In October 2019, military operations in the area around the Turkish border led to a change in control of an area of approximately 4,000 km, encompassing Ras al-Ain, Suluk and Tell Abiad sub-districts. As a result, approximately 70,000 people got displaced, and two camps for internally displaced persons (IDPs) were closed. Towards the end of 2020, clashes and shelling resumed causing further displacement.
Meanwhile, economic conditions have deteriorated across Syria, and the prices of basic goods are increasing. This is partly due to the instability and decline of the Syrian Pound (SYP) against the US Dollar (USD) as well as the escalation of conflict in northwest Syria in early 2020.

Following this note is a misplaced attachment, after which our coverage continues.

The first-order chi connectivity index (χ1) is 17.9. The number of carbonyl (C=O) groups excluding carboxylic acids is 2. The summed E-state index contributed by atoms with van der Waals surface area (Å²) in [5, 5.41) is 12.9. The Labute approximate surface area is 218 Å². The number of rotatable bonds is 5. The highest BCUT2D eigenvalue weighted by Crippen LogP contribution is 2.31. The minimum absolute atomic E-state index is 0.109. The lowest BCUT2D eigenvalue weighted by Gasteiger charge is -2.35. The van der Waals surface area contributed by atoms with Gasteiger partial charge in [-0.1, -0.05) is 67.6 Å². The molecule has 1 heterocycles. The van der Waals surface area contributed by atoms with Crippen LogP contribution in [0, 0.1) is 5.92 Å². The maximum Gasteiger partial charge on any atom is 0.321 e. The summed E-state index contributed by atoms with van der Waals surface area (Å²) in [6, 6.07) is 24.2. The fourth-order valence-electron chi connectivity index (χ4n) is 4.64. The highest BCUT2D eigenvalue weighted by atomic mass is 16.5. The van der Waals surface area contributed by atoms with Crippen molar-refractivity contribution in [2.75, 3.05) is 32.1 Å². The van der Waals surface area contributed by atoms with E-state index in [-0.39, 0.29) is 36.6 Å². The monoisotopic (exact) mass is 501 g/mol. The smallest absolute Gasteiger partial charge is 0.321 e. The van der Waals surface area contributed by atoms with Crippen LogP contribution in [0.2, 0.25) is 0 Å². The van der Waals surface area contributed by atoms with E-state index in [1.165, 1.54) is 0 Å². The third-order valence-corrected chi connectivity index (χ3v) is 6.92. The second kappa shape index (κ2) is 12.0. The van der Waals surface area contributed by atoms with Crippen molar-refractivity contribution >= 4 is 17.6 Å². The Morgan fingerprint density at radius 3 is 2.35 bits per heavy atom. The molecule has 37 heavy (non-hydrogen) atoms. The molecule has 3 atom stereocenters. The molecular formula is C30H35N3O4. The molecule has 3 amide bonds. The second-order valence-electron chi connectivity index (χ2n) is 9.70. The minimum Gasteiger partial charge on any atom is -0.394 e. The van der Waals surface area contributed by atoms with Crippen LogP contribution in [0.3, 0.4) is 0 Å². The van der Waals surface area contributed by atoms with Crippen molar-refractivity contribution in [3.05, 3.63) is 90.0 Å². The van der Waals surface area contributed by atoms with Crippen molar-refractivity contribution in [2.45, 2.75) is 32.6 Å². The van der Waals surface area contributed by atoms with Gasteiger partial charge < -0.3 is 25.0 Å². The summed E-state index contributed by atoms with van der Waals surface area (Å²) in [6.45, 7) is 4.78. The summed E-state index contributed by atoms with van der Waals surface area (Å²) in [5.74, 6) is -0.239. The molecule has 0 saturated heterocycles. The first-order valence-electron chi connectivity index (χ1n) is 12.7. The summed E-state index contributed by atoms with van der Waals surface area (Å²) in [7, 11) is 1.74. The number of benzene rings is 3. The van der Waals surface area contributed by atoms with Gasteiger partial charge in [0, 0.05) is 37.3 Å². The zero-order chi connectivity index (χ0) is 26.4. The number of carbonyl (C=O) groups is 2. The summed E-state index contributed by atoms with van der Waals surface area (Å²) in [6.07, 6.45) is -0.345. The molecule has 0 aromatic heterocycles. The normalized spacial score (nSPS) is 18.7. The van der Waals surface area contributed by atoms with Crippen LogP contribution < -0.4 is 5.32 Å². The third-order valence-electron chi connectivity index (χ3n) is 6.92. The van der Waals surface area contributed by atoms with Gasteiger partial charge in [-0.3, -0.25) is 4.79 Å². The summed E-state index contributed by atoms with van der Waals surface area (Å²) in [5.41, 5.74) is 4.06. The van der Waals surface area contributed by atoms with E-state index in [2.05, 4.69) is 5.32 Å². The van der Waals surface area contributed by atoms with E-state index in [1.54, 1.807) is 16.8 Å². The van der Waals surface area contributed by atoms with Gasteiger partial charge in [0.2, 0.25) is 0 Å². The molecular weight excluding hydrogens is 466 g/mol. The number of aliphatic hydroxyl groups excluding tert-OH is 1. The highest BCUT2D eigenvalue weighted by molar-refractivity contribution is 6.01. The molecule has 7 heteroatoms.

The year 2021 has seen significant reduction of water entering Syria through the Euphrates river causing severe impact on water stations as well as on electricity production in northeast Syria.
Northeast Syria (NES) is currently seeing a spike in COVID-19 cases, the highest levels recorded since the beginning of the pandemic. At the time of data collection in November 2021, 36,927 confirmed COVID-19 cases and 1,223 deaths had been registered in NES.5 At the same time, vaccination rates remained low across Syria.